Sunday, 9 June 2013

Infernal Affairs (4½ Stars)

This film was recommended to me a week ago by someone who told me it's his favourite film. Whenever somebody names his favourite film and it's something I've never watched I take a closer look at it. I read reviews, and if I'm still interested I watch it.

I had already heard about this film a few years ago. I knew it was a Chinese gangster film, that was about it. I prefer old Chinese films, i.e. films that deal with the days when disputes were settled with fists and swords. Those were the good old days, and it has to be said that the Chinese films in that genre, especially those made since the reunification with Hong Kong, have been outstanding. I find modern day Japanese gangster films dull, so I was never tempted to watch "Infernal Affairs", assuming it would be similar in style. I was very, very wrong.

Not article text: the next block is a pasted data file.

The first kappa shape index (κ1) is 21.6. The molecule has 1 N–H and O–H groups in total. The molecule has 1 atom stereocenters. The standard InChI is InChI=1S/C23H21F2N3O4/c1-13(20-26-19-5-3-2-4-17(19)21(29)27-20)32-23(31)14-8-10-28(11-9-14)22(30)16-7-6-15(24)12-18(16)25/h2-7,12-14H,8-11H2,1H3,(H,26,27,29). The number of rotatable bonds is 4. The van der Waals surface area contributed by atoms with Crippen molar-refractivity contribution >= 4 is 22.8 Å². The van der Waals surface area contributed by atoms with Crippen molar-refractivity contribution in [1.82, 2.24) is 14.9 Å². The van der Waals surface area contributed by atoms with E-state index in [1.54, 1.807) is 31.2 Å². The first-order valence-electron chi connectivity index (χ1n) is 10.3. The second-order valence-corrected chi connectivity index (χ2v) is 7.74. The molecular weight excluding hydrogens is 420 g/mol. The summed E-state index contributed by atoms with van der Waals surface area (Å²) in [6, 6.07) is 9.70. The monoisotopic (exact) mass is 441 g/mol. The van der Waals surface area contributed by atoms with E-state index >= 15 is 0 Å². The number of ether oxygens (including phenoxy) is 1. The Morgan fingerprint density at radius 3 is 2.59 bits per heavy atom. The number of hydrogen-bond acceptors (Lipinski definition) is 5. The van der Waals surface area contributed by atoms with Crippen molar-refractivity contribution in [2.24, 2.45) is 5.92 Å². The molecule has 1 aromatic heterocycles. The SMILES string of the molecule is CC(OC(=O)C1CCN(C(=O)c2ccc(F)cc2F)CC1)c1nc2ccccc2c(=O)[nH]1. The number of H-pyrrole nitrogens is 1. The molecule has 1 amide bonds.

This is a psychological drama, a cat and mouse game in which it's uncertain who is the cat and who is the mouse. Chan Wing is a police officer who is planted as an undercover operative in a gang. Lau Kin is a gang member who has infiltrated the police force. Years pass by. After 10 years Chan Wing has become the gang boss's right hand man, while Lau Kin has become a senior police officer. After a drug trafficking operation goes wrong both sides learn they have a mole. Because of their trusted positions both Chan and Lau are above suspicion, and they are each assigned the duty of finding the mole. Moles, I should say. The gang boss asks Chan to find the mole in his gang, while the police want him to get information from his boss who the mole in the police force is. On the other hand, Lau is put into the internal affairs department and told to find the mole in the police force, while the gang boss is telling him to find the mole in the gang. If that sounds complicated, it is. Things come to a head when the two men finally meet one another.

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